Clinical and virological factors influencing the performance of a NS1 antigen-capture assay and potential use as a marker of dengue disease severity.PLoS Negl Trop Dis. 2011 Jul; 5(7):e1244.PN
Detection of dengue NS1 antigen in acute infection has been proposed for early diagnosis of dengue disease. The aim of this study was to evaluate the clinical and virological factors influencing the performance of the Platelia NS1 Ag kit (BioRad) and to assess the potential use of NS1 antigen and dengue viral loads as markers of dengue disease severity.
Blood specimens were collected from patients hospitalized at the Kampong Cham hospital during the 2006 and 2007 dengue epidemics in Cambodia. Dengue infection was confirmed in 243/339 symptomatic patients and in 17 asymptomatic individuals out of 214 household members tested. Overall sensitivity and specificity of Platelia NS1 Ag kit were 57.5% and 100% respectively. NS1 Ag assay combined with IgM antibody capture ELISA significantly increased the sensitivity for dengue diagnosis. NS1 Ag positivity rate was found significantly higher in DF than in DHF/DSS, in primary than in secondary infections, in patients with a high viremia (>5 log/mL) and in patients infected with DENV-1. In asymptomatic individuals, the NS1 Ag capture sensitivity tends to be lower than that in symptomatic patients. Milder disease severity was observed independently in patients with RNA copy number >5 log10 cDNA equivalents/mL or in high level of NS1 antigen ratio or in DENV-1 infection.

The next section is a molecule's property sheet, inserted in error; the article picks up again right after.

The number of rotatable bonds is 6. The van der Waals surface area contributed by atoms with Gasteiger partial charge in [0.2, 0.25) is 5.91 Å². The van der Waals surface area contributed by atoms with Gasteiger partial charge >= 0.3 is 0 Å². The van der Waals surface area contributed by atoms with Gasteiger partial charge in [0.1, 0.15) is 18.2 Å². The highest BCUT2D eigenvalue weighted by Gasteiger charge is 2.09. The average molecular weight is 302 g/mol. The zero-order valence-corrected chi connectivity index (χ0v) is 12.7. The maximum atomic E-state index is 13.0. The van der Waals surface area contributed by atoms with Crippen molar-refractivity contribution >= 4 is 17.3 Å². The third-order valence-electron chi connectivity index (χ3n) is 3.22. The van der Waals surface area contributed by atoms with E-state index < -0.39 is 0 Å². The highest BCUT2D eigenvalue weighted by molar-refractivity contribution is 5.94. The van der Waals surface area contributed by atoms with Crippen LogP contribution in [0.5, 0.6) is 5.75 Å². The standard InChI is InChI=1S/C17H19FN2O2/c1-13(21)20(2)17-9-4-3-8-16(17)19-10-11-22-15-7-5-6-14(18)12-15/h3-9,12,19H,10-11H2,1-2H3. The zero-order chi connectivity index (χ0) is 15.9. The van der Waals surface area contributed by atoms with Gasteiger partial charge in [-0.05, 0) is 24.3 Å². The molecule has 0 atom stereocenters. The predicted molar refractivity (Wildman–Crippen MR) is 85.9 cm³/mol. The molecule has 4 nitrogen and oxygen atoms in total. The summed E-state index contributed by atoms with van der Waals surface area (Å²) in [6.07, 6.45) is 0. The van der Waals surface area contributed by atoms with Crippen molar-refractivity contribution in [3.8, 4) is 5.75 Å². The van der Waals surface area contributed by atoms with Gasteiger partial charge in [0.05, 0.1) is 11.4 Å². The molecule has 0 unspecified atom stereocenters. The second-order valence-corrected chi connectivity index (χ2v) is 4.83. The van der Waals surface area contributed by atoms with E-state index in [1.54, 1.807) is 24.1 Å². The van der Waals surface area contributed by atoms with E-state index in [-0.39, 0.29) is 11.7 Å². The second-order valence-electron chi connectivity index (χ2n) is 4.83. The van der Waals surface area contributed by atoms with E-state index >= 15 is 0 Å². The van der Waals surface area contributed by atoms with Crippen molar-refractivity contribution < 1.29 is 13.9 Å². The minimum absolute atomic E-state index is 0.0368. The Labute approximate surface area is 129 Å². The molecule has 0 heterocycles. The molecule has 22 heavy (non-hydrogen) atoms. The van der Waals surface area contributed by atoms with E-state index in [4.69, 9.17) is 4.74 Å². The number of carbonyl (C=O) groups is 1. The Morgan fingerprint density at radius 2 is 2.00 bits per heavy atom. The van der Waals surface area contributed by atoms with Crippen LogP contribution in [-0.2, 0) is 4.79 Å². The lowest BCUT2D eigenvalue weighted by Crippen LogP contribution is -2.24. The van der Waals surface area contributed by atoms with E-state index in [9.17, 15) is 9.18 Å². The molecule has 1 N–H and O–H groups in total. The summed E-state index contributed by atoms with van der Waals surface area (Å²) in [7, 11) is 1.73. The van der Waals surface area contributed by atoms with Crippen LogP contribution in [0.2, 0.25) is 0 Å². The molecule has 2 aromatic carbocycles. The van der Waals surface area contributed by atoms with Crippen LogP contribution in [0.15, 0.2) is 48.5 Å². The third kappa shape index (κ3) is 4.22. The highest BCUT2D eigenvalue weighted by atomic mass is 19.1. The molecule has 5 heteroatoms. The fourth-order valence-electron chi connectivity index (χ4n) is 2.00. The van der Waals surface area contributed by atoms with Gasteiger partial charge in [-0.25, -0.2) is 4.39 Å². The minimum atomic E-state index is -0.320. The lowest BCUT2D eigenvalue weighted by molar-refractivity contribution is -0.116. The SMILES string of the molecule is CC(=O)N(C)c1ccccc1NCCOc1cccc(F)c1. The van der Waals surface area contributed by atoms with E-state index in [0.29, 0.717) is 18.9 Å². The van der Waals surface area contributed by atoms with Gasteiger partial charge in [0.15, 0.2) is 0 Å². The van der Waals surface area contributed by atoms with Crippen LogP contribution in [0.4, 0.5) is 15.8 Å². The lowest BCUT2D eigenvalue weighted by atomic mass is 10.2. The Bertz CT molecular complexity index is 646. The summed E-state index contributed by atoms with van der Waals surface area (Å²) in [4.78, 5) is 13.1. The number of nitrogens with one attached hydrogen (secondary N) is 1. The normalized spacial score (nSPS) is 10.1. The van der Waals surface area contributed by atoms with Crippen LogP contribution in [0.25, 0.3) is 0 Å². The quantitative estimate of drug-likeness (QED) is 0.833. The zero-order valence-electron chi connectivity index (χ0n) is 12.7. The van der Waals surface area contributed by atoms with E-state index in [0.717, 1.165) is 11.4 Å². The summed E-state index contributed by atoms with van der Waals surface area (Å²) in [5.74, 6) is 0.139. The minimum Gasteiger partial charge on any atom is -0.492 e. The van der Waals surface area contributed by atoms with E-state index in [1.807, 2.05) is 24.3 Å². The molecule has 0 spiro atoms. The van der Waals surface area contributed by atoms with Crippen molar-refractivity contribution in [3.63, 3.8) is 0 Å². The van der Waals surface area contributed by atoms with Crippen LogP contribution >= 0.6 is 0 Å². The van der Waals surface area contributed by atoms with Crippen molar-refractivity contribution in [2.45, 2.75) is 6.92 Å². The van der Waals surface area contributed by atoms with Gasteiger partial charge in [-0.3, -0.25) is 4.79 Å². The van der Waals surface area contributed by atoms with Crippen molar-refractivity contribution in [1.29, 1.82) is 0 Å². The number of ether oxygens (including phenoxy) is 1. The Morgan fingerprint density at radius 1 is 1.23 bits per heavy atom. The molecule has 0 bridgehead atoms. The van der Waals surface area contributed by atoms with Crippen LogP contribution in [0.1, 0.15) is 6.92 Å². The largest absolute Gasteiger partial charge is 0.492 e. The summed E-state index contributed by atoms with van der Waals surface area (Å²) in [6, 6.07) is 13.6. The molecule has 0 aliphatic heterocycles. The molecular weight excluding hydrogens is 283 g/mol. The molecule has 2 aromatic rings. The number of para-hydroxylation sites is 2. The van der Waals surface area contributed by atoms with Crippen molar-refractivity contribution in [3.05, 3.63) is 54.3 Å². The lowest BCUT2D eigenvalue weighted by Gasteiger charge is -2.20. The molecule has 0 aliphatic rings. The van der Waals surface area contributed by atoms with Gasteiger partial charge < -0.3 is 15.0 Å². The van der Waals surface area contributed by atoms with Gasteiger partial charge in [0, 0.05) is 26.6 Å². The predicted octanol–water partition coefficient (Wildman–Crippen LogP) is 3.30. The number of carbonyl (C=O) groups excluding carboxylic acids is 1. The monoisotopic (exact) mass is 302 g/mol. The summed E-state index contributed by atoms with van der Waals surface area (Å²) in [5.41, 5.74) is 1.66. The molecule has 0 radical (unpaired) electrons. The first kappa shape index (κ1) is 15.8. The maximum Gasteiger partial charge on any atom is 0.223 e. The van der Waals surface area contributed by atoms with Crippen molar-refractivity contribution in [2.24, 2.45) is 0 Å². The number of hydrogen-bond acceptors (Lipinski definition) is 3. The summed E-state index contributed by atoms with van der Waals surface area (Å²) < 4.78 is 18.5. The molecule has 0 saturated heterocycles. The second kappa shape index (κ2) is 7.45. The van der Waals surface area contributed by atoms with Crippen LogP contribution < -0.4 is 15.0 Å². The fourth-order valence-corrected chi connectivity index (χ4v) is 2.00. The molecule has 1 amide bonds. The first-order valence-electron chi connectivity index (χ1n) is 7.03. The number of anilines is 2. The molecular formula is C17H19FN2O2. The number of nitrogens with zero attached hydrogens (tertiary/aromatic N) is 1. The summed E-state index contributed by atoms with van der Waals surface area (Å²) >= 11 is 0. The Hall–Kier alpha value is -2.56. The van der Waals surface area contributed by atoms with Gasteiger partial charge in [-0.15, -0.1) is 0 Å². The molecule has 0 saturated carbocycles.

Overall sensitivity of NS1 Ag detection kit varied widely across the various forms of dengue infection or disease. Sensitivity was highest in patients sampled during the first 3 days after onset of fever, in patients with primary infection, DENV-1 infection, with high level of viremia and in DF rather than DHF/DSS. In asymptomatic patients, RT-PCR assay has proved to be more sensitive than NS1 antigen detection. The NS1 antigen level correlated significantly with viremia and a low NS1 antigen ratio was associated with more severe disease.